See also [ edit ]

Wine portal Aroma wheel Coffee cupping Tea tasting Typicity Wine accessory Wine and food matching

References [ edit ]

^ Peynaud, Émile (1996) The Taste of Wine: The Art and Science of Wine Appreciation , London: Macdonald Orbis, p. 1 . ^ Hodgson, Robert T., "How Expert are "Expert" Wine Judges?" , Journal of Wine Economics , Vol. 4; Issue 02 (Winter 2009), pp. 233–241. ^ Émile Peynaud, The taste of wine , p. 1 Dunod, 2013 Google books link . ^ "Tasting: Definition and etymology" . . Retrieved 12 December 2016 . ^ Buck, L.; Axel, R. (5 April 1991). "A novel multigene family may encode odorant receptors: A molecular basis for odor recognition" . Cell . 65 (1): 175–87. doi : 10.1016/0092-8674(91)90418-x . PMID 1840504 . ^ Ronald S. Jackson, Wine Tasting: A Professional Handbook , pp. 2–3 . ^ Peynaud, Émile (1996). = The Taste of Wine: The Art and Science of Wine Appreciation , London: Macdonald Orbis, p. 2 . ^ Chemical Object Representation in the Field of Consciousness – Frédéric Brochet . ^ Wine Snob Scandal – Brochet's work on dyed wine . ^ Georgiou, Maroulla (15 April 2011). "Expensive and inexpensive wines taste the same, research shows" . Phys.Org . ^ Sample, Ian (14 April 2011). "Expensive wine and cheap plonk taste the same to most people" . The Guardian . ^ "Wine-tasting: it's junk science"; The Guardian ; June 22, 2013. ^ Morrot, Gil; Brochet, Frédéric; Dubourdieu, Denis (28 August 2001). "The Color of Odors" (pdf) . . Academic Press. doi : 10.1006/brln.2001.2493 . Retrieved 23 March 2023 . The interaction between the vision of colors and odor determination is investigated through lexical analysis of experts' wine tasting comments. The analysis shows that the odors of a wine are, for the most part, represented by objects that have the color of the wine. The assumption of the existence of a perceptual illusion between odor and color is confirmed by a psychophysical experiment. A white wine artificially colored red with an odorless dye was olfactory described as a red wine by a panel of 54 tasters. Hence, because of the visual information, the tasters discounted the olfactory information. Together with recent psychophysical and neuroimaging data, our results suggest that the above perceptual illusion occurs during the verbalization phase of odor determination. ^ "Liquid Assets – A fair competition"; The Austin Chronicle ; April 8, 2005. ^ Wine & Spirits Education Trust "Wine and Spirits: Understanding Wine Quality" p. 66, Second Revised Edition (2012), London, ISBN 978-1905819157 ^ Huttenbrink, K.; Schmidt, C.; Delwiche, J.; Hummel, T. (2001). "The aroma of red wine is modified by the form of the wine glass". Laryno-Rhino-Otologie . 80 (2): 96–100. doi : 10.1055/s-2001-11894 . PMID 11253572 . ^ Delwiche, J.; Pelchat, M. (2002). "Influence of glass shape on wine aroma". Journal of Sensory Studies . 17 (1): 19–28. doi : 10.1111/j.1745-459x.2002.tb00329.x . ^ a b Hummel, T.; Delwiche, J.; Schmidt, C.; Huttenbrink, K. (2003). "Effects of the form of glasses on the perception of wine flavors: a study in untrained subjects". Appetite . 41 (2): 197–202. doi : 10.1016/s0195-6663(03)00082-5 . PMID 14550318 . S2CID 9626855 . ^ "Le verre ISO ou verre INAO" . . Retrieved 12 December 2016 . ^ Le verre et le vin de la cave à la table du |XVII à nos jours (Glass and Wine from the Cellar to the Table from the 17th century to the Present) Christophe Bouneau, Michel Figeac, 2007. Centre d'études des mondes moderne et contemporain. In French ^ "ISO 3591:1977" . . Retrieved 9 February 2012 . (payment required) ^ a b Zraly, Kevin (2005). Windows on the World: Complete Wine Course ; Sterling Publishing [ page needed ] ^ a b c d MacNeil, Karen (2001). The Wine Bible ; Workman Publishing, New York [ page needed ] ^ MacNeil, Karen (2001). The Wine Bible ; Workman Publishing, New York, p. 5. ^ a b c Gluckstern, Willie (1998). The Wine Avenger . Simon & Schuster, Inc. ^ "Eviter les erreurs Encyclopédie des Vignes au plaisir" (in French). ^ Professional Friends of Wine ^ Wine-Searcher ^ Wine Campus offers an Honours Brevet via e-learning ^ Walton, Stuart (2005) [2002]. Cook's Encyclopedia of Wine . Anness Publishing Limited. pp. 10, 11 . ISBN 0-7607-4220-0 . ^ Varietal Profiles | Professional Friends of Wine ^ Grape Varieties Explained ^ "Sauvignon Blanc | Wine grapes" . . Retrieved 7 January 2016 .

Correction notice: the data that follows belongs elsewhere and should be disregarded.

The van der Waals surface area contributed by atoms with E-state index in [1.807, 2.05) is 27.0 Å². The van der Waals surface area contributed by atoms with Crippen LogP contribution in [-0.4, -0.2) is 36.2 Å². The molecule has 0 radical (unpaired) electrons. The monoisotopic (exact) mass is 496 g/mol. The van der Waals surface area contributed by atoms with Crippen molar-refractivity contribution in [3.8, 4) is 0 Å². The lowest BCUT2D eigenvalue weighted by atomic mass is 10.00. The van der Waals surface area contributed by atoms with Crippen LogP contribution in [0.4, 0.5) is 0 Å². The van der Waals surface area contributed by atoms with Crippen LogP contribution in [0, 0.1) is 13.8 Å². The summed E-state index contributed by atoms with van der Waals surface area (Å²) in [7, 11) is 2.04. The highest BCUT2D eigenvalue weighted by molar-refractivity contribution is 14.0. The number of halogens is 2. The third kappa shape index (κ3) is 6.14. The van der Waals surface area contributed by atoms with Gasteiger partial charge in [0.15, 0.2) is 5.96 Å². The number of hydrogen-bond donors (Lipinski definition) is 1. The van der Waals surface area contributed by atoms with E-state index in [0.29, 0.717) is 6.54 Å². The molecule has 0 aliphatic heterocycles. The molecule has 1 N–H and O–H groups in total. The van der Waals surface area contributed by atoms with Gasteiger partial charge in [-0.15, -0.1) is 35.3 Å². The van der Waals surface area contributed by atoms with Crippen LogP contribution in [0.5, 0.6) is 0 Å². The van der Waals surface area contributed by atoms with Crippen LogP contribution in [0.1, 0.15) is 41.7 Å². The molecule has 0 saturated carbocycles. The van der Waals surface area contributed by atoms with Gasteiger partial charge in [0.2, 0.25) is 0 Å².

Further reading [ edit ]

Jefford, Andrew (2008). Andrew Jefford's Wine Course . London: Ryland Peters & Small. ISBN 978-1-84597-723-8 . Schuster, Michael (2009). Essential Winetasting: The Complete Practical Winetasting Course . London: Mitchell Beazley. ISBN 978-1-84533-498-7 . Broadbent, Michael (2003). Michael Broadbent's Wine Tasting . London: Mitchell Beazley. ISBN 1-84000-854-7 . Emile Peynaud; Jacques Blouin (1996). The Taste of Wine: The Art Science of Wine Appreciation . John Wiley & Sons. ISBN 978-0-471-11376-8 . Robinson, Jancis (1999). Tasting Pleasure . New York: Penguin Books. ISBN 0-14-027001-9 . Simon, Pat (2000). Wine-tasters' Logic . London: Mitchell Beazley. ISBN 978-0-571-20287-4 . Supp, Eckhard (2005). Der Brockhaus – Wein . Mannheim: F.A. Brockhaus. ISBN 3-7653-0281-3 . Taber, George M. (2005). Judgment of Paris: California vs. France and the Historic 1976 Paris Tasting that Revolutionized Wine . New York: Scribner Book Company. ISBN 0-7432-4751-5 . Walton, Stuart (2005) [2002]. Cook's Encyclopedia of Wine . China: Anness Publishing Limited. ISBN 0-7607-4220-0 . Jackson, Ronald S. (2002). Wine Tasting: A Professional Handbook (1st ed.). United States: Academic Press. ISBN 0-12-379076-X . Hurley, Jon (2005). A Matter of Taste: a History of Wine Drinking in Britain (1st ed.). United Kingdom: Tempus. ISBN 0-7524-3402-0 .